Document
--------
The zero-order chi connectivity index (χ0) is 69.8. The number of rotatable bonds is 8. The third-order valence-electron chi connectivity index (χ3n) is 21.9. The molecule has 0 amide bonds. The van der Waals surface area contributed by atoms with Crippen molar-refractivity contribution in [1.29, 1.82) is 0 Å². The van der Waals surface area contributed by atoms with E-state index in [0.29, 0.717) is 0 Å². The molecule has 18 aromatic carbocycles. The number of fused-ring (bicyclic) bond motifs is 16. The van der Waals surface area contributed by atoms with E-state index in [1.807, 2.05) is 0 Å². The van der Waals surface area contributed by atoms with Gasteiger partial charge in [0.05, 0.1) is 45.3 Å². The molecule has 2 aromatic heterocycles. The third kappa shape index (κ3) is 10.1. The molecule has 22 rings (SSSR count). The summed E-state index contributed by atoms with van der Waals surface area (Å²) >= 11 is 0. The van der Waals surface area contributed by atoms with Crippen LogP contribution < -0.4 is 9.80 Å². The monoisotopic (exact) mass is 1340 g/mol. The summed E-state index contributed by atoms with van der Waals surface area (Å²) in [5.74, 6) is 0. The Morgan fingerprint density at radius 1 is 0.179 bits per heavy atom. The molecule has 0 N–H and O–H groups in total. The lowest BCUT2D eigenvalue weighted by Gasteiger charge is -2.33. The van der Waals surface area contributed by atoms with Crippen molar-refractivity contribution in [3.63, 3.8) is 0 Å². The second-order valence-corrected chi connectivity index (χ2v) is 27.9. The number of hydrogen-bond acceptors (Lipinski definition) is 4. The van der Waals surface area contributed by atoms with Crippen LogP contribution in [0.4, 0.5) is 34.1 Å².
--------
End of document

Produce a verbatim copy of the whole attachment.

The zero-order chi connectivity index (χ0) is 69.8. The number of rotatable bonds is 8. The third-order valence-electron chi connectivity index (χ3n) is 21.9. The molecule has 0 amide bonds. The van der Waals surface area contributed by atoms with Crippen molar-refractivity contribution in [1.29, 1.82) is 0 Å². The van der Waals surface area contributed by atoms with E-state index in [0.29, 0.717) is 0 Å². The molecule has 18 aromatic carbocycles. The number of fused-ring (bicyclic) bond motifs is 16. The van der Waals surface area contributed by atoms with E-state index in [1.807, 2.05) is 0 Å². The van der Waals surface area contributed by atoms with Gasteiger partial charge in [0.05, 0.1) is 45.3 Å². The molecule has 2 aromatic heterocycles. The third kappa shape index (κ3) is 10.1. The molecule has 22 rings (SSSR count). The summed E-state index contributed by atoms with van der Waals surface area (Å²) >= 11 is 0. The van der Waals surface area contributed by atoms with Crippen LogP contribution < -0.4 is 9.80 Å². The monoisotopic (exact) mass is 1340 g/mol. The summed E-state index contributed by atoms with van der Waals surface area (Å²) in [5.74, 6) is 0. The Morgan fingerprint density at radius 1 is 0.179 bits per heavy atom. The molecule has 0 N–H and O–H groups in total. The lowest BCUT2D eigenvalue weighted by Gasteiger charge is -2.33. The van der Waals surface area contributed by atoms with Crippen molar-refractivity contribution in [3.63, 3.8) is 0 Å². The second-order valence-corrected chi connectivity index (χ2v) is 27.9. The number of hydrogen-bond acceptors (Lipinski definition) is 4. The van der Waals surface area contributed by atoms with Crippen LogP contribution in [0.4, 0.5) is 34.1 Å².